A national workplace ban on smoking in Ireland resulted in an 83 percent reduction in air pollution in pubs, an 80 percent decrease in airborne carcinogens for patrons and staff, and an improvement in the respiratory health of bar workers, according to a one-year follow-up study.
The research appears in the second issue for April 2007 of the American Journal of Respiratory and Critical Care Medicine, published by the American Thoracic Society.
Luke Clancy, M.D., B.Sc., Director of the Research Institute for a Tobacco Free Society in Dublin, and four associates examined the effect of the world's first national smoking ban on environmental tobacco smoke exposure in 42 Dublin pubs and among 73 male bar staff members who received pre- and post-ban lung function tests. Participants were tested prior to the March 29, 2004 national smoking ban, and again one-year later.
Among the barworkers, the self-reported workplace exposure to environmental tobacco smoke was over 40 hours per week pre-ban, but dropped to about 25 minutes post-ban, showing a 99 percent decrease in exposure.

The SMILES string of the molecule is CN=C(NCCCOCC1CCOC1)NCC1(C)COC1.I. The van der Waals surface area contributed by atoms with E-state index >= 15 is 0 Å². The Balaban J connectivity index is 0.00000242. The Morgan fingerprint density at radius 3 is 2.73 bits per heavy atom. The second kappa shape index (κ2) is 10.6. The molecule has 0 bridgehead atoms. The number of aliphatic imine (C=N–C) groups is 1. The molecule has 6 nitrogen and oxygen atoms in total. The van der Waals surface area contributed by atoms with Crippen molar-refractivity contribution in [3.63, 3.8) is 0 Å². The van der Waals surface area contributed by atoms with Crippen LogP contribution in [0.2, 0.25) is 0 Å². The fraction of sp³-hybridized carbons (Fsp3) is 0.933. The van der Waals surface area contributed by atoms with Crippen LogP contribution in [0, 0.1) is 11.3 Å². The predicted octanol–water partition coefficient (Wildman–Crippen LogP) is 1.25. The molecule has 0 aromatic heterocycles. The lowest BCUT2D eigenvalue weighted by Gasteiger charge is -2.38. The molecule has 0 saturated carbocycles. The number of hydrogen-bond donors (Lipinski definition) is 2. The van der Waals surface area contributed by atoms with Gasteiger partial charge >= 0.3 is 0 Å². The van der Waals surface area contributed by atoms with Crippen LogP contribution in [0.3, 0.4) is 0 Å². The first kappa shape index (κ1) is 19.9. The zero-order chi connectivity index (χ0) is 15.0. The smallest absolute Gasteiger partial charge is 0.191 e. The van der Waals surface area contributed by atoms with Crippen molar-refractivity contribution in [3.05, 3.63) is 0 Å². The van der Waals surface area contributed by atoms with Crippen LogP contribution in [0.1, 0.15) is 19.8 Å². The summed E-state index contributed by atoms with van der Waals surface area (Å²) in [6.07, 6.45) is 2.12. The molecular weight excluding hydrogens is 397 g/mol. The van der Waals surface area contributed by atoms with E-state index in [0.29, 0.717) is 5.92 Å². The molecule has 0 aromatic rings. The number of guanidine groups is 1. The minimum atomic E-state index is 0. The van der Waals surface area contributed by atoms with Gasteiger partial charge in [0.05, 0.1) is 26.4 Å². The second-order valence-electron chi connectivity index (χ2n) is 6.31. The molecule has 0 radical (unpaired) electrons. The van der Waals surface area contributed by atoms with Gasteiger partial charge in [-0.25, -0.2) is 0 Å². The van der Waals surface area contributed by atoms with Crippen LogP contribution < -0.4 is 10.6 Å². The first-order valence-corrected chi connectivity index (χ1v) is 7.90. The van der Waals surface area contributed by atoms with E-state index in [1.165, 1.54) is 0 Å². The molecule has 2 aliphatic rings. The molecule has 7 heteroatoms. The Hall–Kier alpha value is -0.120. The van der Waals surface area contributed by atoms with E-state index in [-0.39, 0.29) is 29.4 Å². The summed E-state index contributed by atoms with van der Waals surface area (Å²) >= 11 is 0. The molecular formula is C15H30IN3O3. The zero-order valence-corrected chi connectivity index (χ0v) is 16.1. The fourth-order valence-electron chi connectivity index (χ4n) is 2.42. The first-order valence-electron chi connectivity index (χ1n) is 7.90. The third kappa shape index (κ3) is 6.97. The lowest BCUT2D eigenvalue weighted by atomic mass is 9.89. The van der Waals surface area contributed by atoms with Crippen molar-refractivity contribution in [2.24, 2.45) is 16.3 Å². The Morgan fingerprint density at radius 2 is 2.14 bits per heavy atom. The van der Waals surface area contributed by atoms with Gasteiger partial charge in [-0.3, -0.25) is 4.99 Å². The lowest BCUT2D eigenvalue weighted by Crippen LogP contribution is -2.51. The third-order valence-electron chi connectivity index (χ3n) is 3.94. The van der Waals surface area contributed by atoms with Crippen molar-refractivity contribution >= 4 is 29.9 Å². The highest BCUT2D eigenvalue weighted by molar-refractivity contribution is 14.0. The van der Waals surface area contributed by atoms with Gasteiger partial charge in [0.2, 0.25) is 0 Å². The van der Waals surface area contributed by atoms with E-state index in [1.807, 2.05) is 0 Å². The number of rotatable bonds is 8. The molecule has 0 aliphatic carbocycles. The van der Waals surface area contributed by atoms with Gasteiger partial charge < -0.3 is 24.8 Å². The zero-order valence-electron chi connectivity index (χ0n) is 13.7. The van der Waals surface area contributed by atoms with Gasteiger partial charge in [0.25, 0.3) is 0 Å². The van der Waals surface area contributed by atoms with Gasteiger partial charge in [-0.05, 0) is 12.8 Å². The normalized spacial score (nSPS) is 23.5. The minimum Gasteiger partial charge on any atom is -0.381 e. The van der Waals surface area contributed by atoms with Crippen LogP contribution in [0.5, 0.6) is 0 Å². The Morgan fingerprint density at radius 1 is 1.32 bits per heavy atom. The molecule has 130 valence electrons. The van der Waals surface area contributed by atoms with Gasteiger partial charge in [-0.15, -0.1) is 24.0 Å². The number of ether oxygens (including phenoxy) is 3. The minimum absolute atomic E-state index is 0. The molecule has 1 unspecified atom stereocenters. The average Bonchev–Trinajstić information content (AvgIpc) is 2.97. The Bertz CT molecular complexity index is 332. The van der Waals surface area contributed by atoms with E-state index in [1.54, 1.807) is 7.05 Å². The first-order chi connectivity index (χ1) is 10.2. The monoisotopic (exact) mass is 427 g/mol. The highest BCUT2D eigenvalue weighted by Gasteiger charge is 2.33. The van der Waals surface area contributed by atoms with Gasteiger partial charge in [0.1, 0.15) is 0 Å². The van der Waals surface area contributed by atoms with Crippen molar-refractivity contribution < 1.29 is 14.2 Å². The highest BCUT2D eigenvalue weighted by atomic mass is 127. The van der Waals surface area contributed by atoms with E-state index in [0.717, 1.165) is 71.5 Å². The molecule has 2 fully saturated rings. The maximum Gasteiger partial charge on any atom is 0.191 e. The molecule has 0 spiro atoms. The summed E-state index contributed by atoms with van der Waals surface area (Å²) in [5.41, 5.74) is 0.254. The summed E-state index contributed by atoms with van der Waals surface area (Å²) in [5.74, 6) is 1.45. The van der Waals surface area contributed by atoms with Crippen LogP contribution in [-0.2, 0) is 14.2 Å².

Post-ban tests also demonstrated an 83 percent reduction in tiny particulate matter in bar air.
"These results confirm that the approach of a total ban on smoking in the workplace is successful in reducing the exposure of workers to particles," said Dr. Clancy. "We have previously shown that a reduction of particle levels in ambient air resulted in marked health benefits in terms of respiratory and cardiovascular mortality."
According to the investigators, the volatile hydrocarbon benzene was used as a marker for carcinogenic substances because cigarette smoke is a well-known source. They noted that there was an 80.2 percent reduction in benzene concentrations in pubs after the ban, having already established the ambient outdoor levels for benzene in Dublin.